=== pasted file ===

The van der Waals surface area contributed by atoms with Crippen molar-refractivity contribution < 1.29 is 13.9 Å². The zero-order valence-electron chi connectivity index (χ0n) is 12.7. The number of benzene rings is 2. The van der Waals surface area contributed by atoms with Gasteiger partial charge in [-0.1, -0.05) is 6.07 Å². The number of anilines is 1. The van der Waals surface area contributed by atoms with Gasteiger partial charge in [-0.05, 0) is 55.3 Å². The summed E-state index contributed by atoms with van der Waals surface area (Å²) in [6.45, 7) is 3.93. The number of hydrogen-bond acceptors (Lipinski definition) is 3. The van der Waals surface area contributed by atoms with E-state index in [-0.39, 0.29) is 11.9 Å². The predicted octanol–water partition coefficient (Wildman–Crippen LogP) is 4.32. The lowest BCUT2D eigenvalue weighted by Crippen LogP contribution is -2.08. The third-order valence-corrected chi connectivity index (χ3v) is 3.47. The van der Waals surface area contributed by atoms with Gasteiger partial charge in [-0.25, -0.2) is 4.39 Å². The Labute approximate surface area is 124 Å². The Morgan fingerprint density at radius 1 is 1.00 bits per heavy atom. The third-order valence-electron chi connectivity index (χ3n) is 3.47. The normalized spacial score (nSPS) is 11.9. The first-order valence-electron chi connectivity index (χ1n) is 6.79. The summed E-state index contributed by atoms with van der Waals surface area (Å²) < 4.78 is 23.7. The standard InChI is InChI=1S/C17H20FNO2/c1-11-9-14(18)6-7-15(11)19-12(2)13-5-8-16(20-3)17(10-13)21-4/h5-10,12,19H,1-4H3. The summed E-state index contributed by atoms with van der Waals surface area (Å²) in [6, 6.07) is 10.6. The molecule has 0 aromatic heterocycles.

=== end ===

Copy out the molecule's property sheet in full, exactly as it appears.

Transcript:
The van der Waals surface area contributed by atoms with Crippen molar-refractivity contribution < 1.29 is 13.9 Å². The zero-order valence-electron chi connectivity index (χ0n) is 12.7. The number of benzene rings is 2. The van der Waals surface area contributed by atoms with Gasteiger partial charge in [-0.1, -0.05) is 6.07 Å². The number of anilines is 1. The van der Waals surface area contributed by atoms with Gasteiger partial charge in [-0.05, 0) is 55.3 Å². The summed E-state index contributed by atoms with van der Waals surface area (Å²) in [6.45, 7) is 3.93. The number of hydrogen-bond acceptors (Lipinski definition) is 3. The van der Waals surface area contributed by atoms with E-state index in [-0.39, 0.29) is 11.9 Å². The predicted octanol–water partition coefficient (Wildman–Crippen LogP) is 4.32. The lowest BCUT2D eigenvalue weighted by Crippen LogP contribution is -2.08. The third-order valence-corrected chi connectivity index (χ3v) is 3.47. The van der Waals surface area contributed by atoms with Gasteiger partial charge in [-0.25, -0.2) is 4.39 Å². The Labute approximate surface area is 124 Å². The Morgan fingerprint density at radius 1 is 1.00 bits per heavy atom. The third-order valence-electron chi connectivity index (χ3n) is 3.47. The normalized spacial score (nSPS) is 11.9. The first-order valence-electron chi connectivity index (χ1n) is 6.79. The summed E-state index contributed by atoms with van der Waals surface area (Å²) < 4.78 is 23.7. The standard InChI is InChI=1S/C17H20FNO2/c1-11-9-14(18)6-7-15(11)19-12(2)13-5-8-16(20-3)17(10-13)21-4/h5-10,12,19H,1-4H3. The summed E-state index contributed by atoms with van der Waals surface area (Å²) in [6, 6.07) is 10.6. The molecule has 0 aromatic heterocycles.